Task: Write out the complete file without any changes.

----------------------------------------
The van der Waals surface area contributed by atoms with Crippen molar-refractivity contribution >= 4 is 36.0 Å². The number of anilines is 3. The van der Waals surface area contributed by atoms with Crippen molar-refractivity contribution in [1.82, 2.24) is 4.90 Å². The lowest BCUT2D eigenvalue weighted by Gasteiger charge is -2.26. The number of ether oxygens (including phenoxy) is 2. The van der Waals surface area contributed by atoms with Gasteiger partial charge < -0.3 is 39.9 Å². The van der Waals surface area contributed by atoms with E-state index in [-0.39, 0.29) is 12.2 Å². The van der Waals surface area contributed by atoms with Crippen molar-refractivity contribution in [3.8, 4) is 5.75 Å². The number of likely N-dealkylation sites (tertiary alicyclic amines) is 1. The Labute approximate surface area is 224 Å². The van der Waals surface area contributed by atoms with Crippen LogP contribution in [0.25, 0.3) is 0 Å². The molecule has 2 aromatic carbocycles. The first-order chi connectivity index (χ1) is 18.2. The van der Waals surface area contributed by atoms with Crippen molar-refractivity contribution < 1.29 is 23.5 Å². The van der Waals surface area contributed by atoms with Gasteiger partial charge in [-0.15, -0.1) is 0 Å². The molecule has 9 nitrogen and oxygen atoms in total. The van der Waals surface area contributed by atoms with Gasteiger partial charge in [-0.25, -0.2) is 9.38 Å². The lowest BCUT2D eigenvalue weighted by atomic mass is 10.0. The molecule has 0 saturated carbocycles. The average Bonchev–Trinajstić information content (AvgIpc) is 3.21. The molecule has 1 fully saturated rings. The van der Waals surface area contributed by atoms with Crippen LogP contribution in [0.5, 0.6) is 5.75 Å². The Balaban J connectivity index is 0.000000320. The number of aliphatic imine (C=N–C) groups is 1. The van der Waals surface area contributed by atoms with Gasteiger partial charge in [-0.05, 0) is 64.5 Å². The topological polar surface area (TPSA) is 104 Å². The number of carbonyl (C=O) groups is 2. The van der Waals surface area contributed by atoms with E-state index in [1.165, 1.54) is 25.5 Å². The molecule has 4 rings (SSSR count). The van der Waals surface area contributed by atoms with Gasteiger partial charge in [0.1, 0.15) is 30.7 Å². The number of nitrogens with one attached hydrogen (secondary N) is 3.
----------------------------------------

The van der Waals surface area contributed by atoms with Crippen molar-refractivity contribution >= 4 is 36.0 Å². The number of anilines is 3. The van der Waals surface area contributed by atoms with Crippen molar-refractivity contribution in [1.82, 2.24) is 4.90 Å². The lowest BCUT2D eigenvalue weighted by Gasteiger charge is -2.26. The number of ether oxygens (including phenoxy) is 2. The van der Waals surface area contributed by atoms with Gasteiger partial charge < -0.3 is 39.9 Å². The van der Waals surface area contributed by atoms with E-state index in [-0.39, 0.29) is 12.2 Å². The van der Waals surface area contributed by atoms with Crippen molar-refractivity contribution in [3.8, 4) is 5.75 Å². The number of likely N-dealkylation sites (tertiary alicyclic amines) is 1. The Labute approximate surface area is 224 Å². The van der Waals surface area contributed by atoms with Crippen LogP contribution in [0.25, 0.3) is 0 Å². The molecule has 2 aromatic carbocycles. The first-order chi connectivity index (χ1) is 18.2. The van der Waals surface area contributed by atoms with Crippen molar-refractivity contribution < 1.29 is 23.5 Å². The van der Waals surface area contributed by atoms with Gasteiger partial charge in [-0.15, -0.1) is 0 Å². The molecule has 9 nitrogen and oxygen atoms in total. The van der Waals surface area contributed by atoms with Gasteiger partial charge in [-0.25, -0.2) is 9.38 Å². The lowest BCUT2D eigenvalue weighted by atomic mass is 10.0. The molecule has 0 saturated carbocycles. The average Bonchev–Trinajstić information content (AvgIpc) is 3.21. The molecule has 1 fully saturated rings. The van der Waals surface area contributed by atoms with Crippen LogP contribution in [0.5, 0.6) is 5.75 Å². The Balaban J connectivity index is 0.000000320. The number of aliphatic imine (C=N–C) groups is 1. The van der Waals surface area contributed by atoms with Gasteiger partial charge in [-0.05, 0) is 64.5 Å². The topological polar surface area (TPSA) is 104 Å². The number of carbonyl (C=O) groups is 2. The van der Waals surface area contributed by atoms with E-state index in [1.165, 1.54) is 25.5 Å². The molecule has 4 rings (SSSR count). The van der Waals surface area contributed by atoms with Gasteiger partial charge in [0.1, 0.15) is 30.7 Å². The number of nitrogens with one attached hydrogen (secondary N) is 3.